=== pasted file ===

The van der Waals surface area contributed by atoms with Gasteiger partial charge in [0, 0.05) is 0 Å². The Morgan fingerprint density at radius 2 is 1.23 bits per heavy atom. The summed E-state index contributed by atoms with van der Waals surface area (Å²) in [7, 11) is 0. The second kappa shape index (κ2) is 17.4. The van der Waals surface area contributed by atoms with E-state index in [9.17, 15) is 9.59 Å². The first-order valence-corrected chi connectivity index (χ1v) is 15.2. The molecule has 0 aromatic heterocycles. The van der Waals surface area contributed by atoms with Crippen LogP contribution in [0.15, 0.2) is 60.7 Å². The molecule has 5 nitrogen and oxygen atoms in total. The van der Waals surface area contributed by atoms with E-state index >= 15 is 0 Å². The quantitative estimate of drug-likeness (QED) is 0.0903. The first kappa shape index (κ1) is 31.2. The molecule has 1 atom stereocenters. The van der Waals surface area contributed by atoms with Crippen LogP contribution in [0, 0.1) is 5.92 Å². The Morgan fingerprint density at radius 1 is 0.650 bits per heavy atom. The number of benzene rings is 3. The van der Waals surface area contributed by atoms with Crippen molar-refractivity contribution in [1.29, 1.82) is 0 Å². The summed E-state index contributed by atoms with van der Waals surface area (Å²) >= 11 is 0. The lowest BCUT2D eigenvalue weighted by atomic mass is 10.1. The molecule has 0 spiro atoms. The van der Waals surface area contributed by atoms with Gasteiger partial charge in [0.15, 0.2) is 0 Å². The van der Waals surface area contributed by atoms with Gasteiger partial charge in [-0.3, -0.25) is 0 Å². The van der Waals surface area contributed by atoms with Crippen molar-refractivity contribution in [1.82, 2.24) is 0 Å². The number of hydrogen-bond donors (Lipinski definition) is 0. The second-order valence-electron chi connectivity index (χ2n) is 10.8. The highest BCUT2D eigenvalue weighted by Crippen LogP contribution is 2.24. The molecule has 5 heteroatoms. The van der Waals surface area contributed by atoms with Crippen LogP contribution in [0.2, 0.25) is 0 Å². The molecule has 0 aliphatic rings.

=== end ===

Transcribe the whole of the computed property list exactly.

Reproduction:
The van der Waals surface area contributed by atoms with Gasteiger partial charge in [0, 0.05) is 0 Å². The Morgan fingerprint density at radius 2 is 1.23 bits per heavy atom. The summed E-state index contributed by atoms with van der Waals surface area (Å²) in [7, 11) is 0. The second kappa shape index (κ2) is 17.4. The van der Waals surface area contributed by atoms with E-state index in [9.17, 15) is 9.59 Å². The first-order valence-corrected chi connectivity index (χ1v) is 15.2. The molecule has 0 aromatic heterocycles. The van der Waals surface area contributed by atoms with Crippen LogP contribution in [0.15, 0.2) is 60.7 Å². The molecule has 5 nitrogen and oxygen atoms in total. The van der Waals surface area contributed by atoms with E-state index >= 15 is 0 Å². The quantitative estimate of drug-likeness (QED) is 0.0903. The first kappa shape index (κ1) is 31.2. The molecule has 1 atom stereocenters. The van der Waals surface area contributed by atoms with Crippen LogP contribution in [0, 0.1) is 5.92 Å². The Morgan fingerprint density at radius 1 is 0.650 bits per heavy atom. The number of benzene rings is 3. The van der Waals surface area contributed by atoms with Crippen molar-refractivity contribution in [1.29, 1.82) is 0 Å². The summed E-state index contributed by atoms with van der Waals surface area (Å²) >= 11 is 0. The lowest BCUT2D eigenvalue weighted by atomic mass is 10.1. The molecule has 0 spiro atoms. The van der Waals surface area contributed by atoms with Gasteiger partial charge in [0.15, 0.2) is 0 Å². The van der Waals surface area contributed by atoms with Gasteiger partial charge in [-0.3, -0.25) is 0 Å². The van der Waals surface area contributed by atoms with Crippen molar-refractivity contribution in [1.82, 2.24) is 0 Å². The number of hydrogen-bond donors (Lipinski definition) is 0. The second-order valence-electron chi connectivity index (χ2n) is 10.8. The highest BCUT2D eigenvalue weighted by Crippen LogP contribution is 2.24. The molecule has 5 heteroatoms. The van der Waals surface area contributed by atoms with Crippen LogP contribution in [0.2, 0.25) is 0 Å². The molecule has 0 aliphatic rings.